Tuesday, March 3, 2015

A Look At The Highest Grossing Movies Of The 21st Century

In the first 14 years of the 21st century, a wide variety of films have come around to arise as champions, in that they became the biggest movies of their respective years of release. Looking over the movies that have managed to achieve such a feat, I was surprised to see high quality features usually (emphasis on usually) top the years box office. The Avengers, Toy Story 3, The Dark Knight, The Lord Of The Rings: Return Of The King and Avatar (yes, I know I lost respect from many of you right there) are all excellent films that managed to make untold amounts of moolah.

Actually, there are only a few movies of subpar quality that have topped a 21st century year, though to be fair, there's only one feature that's out-and-out bad in terms of quality. Thankfully, that kind of quality isn't found in Pirates Of The Caribbean: Dead Man's Chest, which topped the box office in 2006, although it doesn't come anywhere close to the excellence seen in the first Pirates. This sequel's more unfocused and a bit unwieldy, though it's got some terrific action sequences and Jack Sparrow is still super fun to watch. Plus, Davy Jones is a great cinematic villain, thanks to motion-capture that still dazzles and Bill Nighy's compelling performance.

The following year's highest grossing film is similarly mixed in quality, though it's negative attributes are at least memorable. Spider-Man 3, which reigned supreme in 2007, has some great moments, such as when Peter Parker talks about how incredible it is to see himself so idolized on a romantic date with Mary Jane Watson, or that Sandman transformation sequence. But it unfortunately just like the first two Spidey films which were, as James Franco said so very well, so good.

I'm actually noticing a pattern in the mid oughts (the period of 2000-2009, which I feel like needs a better name) where more decent, but flawed movies managed to become tremendous moneymakers. Continuing such a trend is Star Wars: Episode III: Revenge Of The Sith, which was the biggest movie of 2005, the second of the Star Wars prequels to become the highest grossing movie of it's year of release. This one's easily the best of the prequels, and I freely admit to loving General Grevious (his design and four armed lightsaber attacks really are fun to watch), but it's still weighed down by poor dialogue and stupid story decisions.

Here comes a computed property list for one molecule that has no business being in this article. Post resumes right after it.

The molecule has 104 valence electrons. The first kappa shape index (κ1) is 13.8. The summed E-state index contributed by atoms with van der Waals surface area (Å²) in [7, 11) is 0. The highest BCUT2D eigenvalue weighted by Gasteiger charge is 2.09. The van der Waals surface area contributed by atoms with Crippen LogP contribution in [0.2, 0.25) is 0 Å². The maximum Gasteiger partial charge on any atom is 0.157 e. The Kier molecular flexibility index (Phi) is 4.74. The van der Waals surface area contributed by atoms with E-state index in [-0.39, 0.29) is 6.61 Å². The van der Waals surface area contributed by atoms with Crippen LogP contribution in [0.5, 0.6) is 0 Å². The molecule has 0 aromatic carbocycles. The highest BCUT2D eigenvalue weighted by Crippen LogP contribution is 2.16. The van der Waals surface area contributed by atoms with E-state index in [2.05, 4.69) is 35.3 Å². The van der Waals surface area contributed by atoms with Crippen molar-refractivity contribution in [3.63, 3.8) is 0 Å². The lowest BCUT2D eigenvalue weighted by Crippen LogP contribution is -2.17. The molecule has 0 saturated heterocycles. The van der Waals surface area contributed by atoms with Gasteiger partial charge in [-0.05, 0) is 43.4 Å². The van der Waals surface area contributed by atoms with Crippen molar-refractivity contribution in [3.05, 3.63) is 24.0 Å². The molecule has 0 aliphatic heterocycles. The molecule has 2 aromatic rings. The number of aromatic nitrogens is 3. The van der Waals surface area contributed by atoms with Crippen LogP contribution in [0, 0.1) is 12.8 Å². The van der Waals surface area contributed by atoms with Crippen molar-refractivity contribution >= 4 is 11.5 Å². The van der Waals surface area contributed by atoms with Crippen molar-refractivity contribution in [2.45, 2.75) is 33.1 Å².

As I said, these three films are more flawed than anything else, and are actually quite easy to rewatch on cable years after their release. Truthfully, there have only been two movies in the 21st century (so far) to achieve such box office glory while being worse in quality. American Sniper (which will be the biggest movie of 2014 by next Sunday) is the better of these two films easily, but good God, this one's popularity escapes me. Sure, Bradley Cooper gives a great lead performance, but the scripting's middling, the depiction of women in it is sporadically sexist and it just rang hallow for me.

I'm glad other are finding enjoyment in a film I didn't personally care for, but it does bamboozle me in terms of how damn huge this one is. Perhaps the best thing to come from American Sniper's massive success is the various box office fun facts it's spawned; for instance, it's the first R-rated film to be the number one movie of a given year since 1998, when Saving Private Ryan was the biggest movie of one of the last years of the 20th century. Moving on from that, let's take a look at The Grinch, the biggest movie of 2000.

Yep, this was the first movie to be the highest grossing film of a year in the 21st century, an achievement that couldn't go to a more middling movie.  Pickings were kinda slim that year, I freely admit (What Women Want and the movie I dubbed as a kid "Boring Dinosaurs" were among the 12 biggest films of 2000), but could any other film take over the title of "biggest movie of the year", just so Jim Carrey's terrifying Grinch outfit take it? Thankfully, higher quality films managed to accumulate large amounts of money over the next few years, though alas, one such movie was American Sniper.

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